The range of Dan Wesson calibers has included blued “carbon” (chrome-moly) steel and stainless-steel models in .22 Long Rifle, .22 Winchester Magnum Rimfire, .32 H&R Magnum, .38 Special, and .357 Magnum, all in a medium-size format with sideplated frame. The large-size, solid-frame model list has included blued and stainless versions in .41 Magnum, .44 Magnum, .45 Colt, .357 SuperMag, and, at the upper reaches of revolver power, the .375 SuperMag and .445 SuperMag (0.3 inch longer than a standard .44 Magnum case). From plinking and small-game cartridges through law enforcement and defense to serious competition shooting to the biggest of handgun big-game loads, not much is missing.

Plus, there is a variety of shroud styles for nearly every barrel length. The standard (S) shroud has a short underlug ejector-rod housing and a solid top rib. The vented (V) shroud has the same profile as the standard shroud but features a vented top rib. The vent-heavy (VH) shroud has a vented top rib and a solid steel full-length underlug. These interchangeable shrouds allow you to easily use and switch different sight systems on the same barrel.

With one six-inch V shroud you might use standard metallic sights and then set up a different six-inch VH shroud with an Aimpoint electronic sight for action-shooting competition. Or set up an eight-inch or 10-inch shroud with a 1.5-4X or 2-7X variable-power scope for hunting and keep an open-sighted eight-inch shroud handy for other purposes.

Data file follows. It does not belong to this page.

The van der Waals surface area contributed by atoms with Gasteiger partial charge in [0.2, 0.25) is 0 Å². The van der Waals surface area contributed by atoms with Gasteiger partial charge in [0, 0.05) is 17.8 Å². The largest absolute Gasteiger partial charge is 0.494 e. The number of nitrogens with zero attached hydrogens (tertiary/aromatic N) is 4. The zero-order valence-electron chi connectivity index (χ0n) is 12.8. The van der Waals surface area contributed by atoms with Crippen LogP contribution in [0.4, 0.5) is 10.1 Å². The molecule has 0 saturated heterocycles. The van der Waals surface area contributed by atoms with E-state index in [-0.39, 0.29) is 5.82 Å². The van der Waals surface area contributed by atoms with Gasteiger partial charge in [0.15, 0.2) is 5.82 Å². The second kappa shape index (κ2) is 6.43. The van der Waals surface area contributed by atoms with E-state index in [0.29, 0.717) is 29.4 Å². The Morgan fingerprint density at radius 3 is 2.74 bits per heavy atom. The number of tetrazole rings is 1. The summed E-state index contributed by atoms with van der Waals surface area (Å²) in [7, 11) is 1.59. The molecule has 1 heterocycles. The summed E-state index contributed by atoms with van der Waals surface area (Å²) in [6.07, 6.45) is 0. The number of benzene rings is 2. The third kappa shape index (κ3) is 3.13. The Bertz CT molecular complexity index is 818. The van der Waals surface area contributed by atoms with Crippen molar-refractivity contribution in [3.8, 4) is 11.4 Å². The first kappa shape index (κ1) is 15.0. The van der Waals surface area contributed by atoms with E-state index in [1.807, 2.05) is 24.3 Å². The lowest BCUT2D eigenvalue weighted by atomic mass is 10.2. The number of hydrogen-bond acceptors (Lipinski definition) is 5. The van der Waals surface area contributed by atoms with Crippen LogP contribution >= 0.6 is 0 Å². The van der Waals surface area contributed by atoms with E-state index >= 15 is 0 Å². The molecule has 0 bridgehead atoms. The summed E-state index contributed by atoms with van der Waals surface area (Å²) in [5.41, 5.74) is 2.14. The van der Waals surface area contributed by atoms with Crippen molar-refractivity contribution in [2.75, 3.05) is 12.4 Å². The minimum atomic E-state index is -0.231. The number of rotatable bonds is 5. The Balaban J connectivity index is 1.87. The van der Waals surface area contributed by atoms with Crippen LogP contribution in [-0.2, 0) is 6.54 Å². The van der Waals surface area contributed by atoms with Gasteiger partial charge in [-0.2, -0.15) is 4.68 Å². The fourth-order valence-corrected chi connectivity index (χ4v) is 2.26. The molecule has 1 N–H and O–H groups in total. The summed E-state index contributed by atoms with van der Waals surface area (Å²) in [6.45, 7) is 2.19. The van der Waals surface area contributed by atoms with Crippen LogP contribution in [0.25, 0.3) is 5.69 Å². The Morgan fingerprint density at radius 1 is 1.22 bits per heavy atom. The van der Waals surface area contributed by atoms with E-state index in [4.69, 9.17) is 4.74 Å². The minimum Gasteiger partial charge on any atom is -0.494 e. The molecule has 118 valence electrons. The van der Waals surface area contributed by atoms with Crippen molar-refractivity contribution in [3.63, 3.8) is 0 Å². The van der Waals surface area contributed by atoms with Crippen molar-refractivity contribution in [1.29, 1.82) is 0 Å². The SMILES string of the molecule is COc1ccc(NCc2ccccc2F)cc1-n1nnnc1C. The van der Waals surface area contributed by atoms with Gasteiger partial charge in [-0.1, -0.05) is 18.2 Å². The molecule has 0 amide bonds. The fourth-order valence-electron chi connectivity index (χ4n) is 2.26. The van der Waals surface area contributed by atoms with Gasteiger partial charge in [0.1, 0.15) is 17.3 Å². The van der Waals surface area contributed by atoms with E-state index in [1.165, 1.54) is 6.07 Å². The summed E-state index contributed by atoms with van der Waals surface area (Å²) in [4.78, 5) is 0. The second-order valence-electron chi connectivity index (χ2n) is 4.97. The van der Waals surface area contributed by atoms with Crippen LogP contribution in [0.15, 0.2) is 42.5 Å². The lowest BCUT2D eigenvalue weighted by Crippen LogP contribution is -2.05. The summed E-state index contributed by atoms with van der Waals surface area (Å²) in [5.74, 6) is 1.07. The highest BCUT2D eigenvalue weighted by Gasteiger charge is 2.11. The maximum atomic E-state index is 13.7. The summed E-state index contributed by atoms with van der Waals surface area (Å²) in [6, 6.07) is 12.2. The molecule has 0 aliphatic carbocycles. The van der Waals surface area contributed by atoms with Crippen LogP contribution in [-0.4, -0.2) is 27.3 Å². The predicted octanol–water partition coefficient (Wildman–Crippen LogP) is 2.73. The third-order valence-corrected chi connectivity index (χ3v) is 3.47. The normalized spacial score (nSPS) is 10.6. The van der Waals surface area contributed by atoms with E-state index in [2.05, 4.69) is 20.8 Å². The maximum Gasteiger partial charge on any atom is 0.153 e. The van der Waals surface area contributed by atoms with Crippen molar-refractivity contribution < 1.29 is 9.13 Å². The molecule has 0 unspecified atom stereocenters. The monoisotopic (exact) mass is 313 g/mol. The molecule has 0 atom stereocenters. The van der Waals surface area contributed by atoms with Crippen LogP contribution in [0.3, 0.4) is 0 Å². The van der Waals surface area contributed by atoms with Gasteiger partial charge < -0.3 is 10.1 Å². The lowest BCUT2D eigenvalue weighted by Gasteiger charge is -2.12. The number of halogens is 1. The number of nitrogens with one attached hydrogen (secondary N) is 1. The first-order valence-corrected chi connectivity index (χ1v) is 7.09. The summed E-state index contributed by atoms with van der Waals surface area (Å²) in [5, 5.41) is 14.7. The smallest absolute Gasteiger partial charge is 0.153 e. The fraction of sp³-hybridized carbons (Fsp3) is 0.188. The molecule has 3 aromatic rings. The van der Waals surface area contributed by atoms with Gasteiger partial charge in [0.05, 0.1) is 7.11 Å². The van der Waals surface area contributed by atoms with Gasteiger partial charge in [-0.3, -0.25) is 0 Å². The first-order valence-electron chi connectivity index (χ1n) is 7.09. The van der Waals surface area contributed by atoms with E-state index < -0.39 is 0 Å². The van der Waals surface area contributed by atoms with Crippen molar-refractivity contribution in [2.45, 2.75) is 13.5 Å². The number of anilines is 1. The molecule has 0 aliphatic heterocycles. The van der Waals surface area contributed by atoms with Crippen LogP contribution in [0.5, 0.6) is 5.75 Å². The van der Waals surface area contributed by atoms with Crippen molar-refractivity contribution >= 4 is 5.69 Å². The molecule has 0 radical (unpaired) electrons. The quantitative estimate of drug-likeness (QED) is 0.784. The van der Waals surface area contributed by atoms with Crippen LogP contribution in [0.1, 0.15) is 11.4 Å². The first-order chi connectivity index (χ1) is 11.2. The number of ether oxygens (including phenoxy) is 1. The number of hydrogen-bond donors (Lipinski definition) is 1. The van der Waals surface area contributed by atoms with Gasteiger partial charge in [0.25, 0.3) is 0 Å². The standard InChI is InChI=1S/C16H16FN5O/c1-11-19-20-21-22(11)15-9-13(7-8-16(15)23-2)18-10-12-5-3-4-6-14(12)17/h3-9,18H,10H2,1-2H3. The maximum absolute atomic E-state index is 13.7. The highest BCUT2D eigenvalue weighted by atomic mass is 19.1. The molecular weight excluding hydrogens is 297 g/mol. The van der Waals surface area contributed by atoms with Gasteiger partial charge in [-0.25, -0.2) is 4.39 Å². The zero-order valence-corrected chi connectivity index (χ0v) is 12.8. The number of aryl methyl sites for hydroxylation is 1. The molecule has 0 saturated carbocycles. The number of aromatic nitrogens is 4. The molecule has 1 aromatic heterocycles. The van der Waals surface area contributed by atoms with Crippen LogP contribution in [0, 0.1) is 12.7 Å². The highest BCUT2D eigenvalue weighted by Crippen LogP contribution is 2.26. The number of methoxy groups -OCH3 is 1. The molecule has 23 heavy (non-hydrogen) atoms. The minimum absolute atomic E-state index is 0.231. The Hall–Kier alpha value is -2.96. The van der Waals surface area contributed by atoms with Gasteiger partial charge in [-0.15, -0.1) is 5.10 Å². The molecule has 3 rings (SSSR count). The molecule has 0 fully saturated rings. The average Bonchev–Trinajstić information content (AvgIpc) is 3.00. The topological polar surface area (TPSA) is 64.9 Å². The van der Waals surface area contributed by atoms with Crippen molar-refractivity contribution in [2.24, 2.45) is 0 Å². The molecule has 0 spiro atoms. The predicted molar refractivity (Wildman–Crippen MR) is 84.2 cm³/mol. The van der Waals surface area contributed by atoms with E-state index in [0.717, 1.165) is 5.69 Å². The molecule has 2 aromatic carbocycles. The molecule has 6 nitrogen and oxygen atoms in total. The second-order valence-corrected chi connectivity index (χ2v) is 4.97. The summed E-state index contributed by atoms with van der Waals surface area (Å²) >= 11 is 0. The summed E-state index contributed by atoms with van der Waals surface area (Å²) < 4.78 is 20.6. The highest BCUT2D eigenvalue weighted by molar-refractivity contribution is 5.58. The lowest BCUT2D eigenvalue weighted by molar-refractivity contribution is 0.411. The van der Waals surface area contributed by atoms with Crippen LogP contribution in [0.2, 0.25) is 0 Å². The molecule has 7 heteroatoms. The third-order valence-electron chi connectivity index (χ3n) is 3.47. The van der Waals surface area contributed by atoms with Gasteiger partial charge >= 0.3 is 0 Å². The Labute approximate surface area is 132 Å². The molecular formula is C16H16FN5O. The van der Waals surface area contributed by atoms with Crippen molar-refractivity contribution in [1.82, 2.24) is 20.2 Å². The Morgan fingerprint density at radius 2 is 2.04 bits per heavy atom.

The front sight blades on all the shrouds are also interchangeable. Red-insert ramp style is standard, but you can get yellow or a plain black Patridge-type competition blade.

And grip styles are interchangeable, too. Yes, I know that grips are interchangeable on nearly all handguns, but Dan Wesson goes a little further than most. On most traditional-form fixed-barrel revolvers from other manufacturers, a “full-profile” grip frame is used. That is, the grip frame is itself the size of the full outline of a standard-type grip, which consists of two panels or a two-piece wraparound unit. This limits the size and shape of the grips themselves. Square butts are square butts, round butts are round butts, and there is very little versatility.


The new revolvers performed as well as Dick’s original Dan Wesson in the African hunting fields. Irlene Mandrell (L) dropped a trophy springbok with one shot from the new .357 Mag. revolver, and Dick took this warthog with his vintage .445 SuperMag gun.

On Dan Wesson revolvers, the “grip frame” is a small stud protruding down from the rear of the frame body with a single threaded grip attachment at its base. It allows for nearly unlimited versatility in size and shape of grip configuration. And that makes a lot of sense when you realize that the same basic Dan Wesson .357 Magnum revolver frame might be used one day for deer hunting with a scoped 10-inch VH barrel and used the next day with a 21/2-inch barrel for police duty.